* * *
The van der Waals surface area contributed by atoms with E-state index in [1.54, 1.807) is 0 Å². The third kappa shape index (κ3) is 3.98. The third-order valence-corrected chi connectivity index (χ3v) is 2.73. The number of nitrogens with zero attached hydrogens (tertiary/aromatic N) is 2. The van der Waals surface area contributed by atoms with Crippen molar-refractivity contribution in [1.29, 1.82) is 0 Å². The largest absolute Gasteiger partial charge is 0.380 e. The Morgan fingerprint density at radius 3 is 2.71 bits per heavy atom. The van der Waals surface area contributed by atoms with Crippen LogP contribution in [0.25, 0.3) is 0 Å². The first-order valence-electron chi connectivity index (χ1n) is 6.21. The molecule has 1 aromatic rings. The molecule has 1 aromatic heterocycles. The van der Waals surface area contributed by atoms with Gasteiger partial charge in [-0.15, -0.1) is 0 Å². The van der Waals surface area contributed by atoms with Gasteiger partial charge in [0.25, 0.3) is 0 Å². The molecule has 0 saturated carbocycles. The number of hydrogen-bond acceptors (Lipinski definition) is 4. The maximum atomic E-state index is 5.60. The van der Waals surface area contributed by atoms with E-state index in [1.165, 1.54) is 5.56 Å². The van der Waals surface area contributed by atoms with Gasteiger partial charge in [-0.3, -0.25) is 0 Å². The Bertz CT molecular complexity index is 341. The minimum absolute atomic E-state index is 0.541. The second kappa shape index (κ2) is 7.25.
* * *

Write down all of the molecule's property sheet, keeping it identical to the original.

The van der Waals surface area contributed by atoms with E-state index in [1.54, 1.807) is 0 Å². The third kappa shape index (κ3) is 3.98. The third-order valence-corrected chi connectivity index (χ3v) is 2.73. The number of nitrogens with zero attached hydrogens (tertiary/aromatic N) is 2. The van der Waals surface area contributed by atoms with Crippen molar-refractivity contribution in [1.29, 1.82) is 0 Å². The largest absolute Gasteiger partial charge is 0.380 e. The Morgan fingerprint density at radius 3 is 2.71 bits per heavy atom. The van der Waals surface area contributed by atoms with Crippen LogP contribution in [0.25, 0.3) is 0 Å². The first-order valence-electron chi connectivity index (χ1n) is 6.21. The molecule has 1 aromatic rings. The molecule has 1 aromatic heterocycles. The van der Waals surface area contributed by atoms with Gasteiger partial charge in [-0.15, -0.1) is 0 Å². The van der Waals surface area contributed by atoms with Gasteiger partial charge in [0.25, 0.3) is 0 Å². The molecule has 0 saturated carbocycles. The number of hydrogen-bond acceptors (Lipinski definition) is 4. The maximum atomic E-state index is 5.60. The van der Waals surface area contributed by atoms with E-state index in [1.165, 1.54) is 5.56 Å². The van der Waals surface area contributed by atoms with Gasteiger partial charge in [-0.3, -0.25) is 0 Å². The Bertz CT molecular complexity index is 341. The minimum absolute atomic E-state index is 0.541. The second kappa shape index (κ2) is 7.25.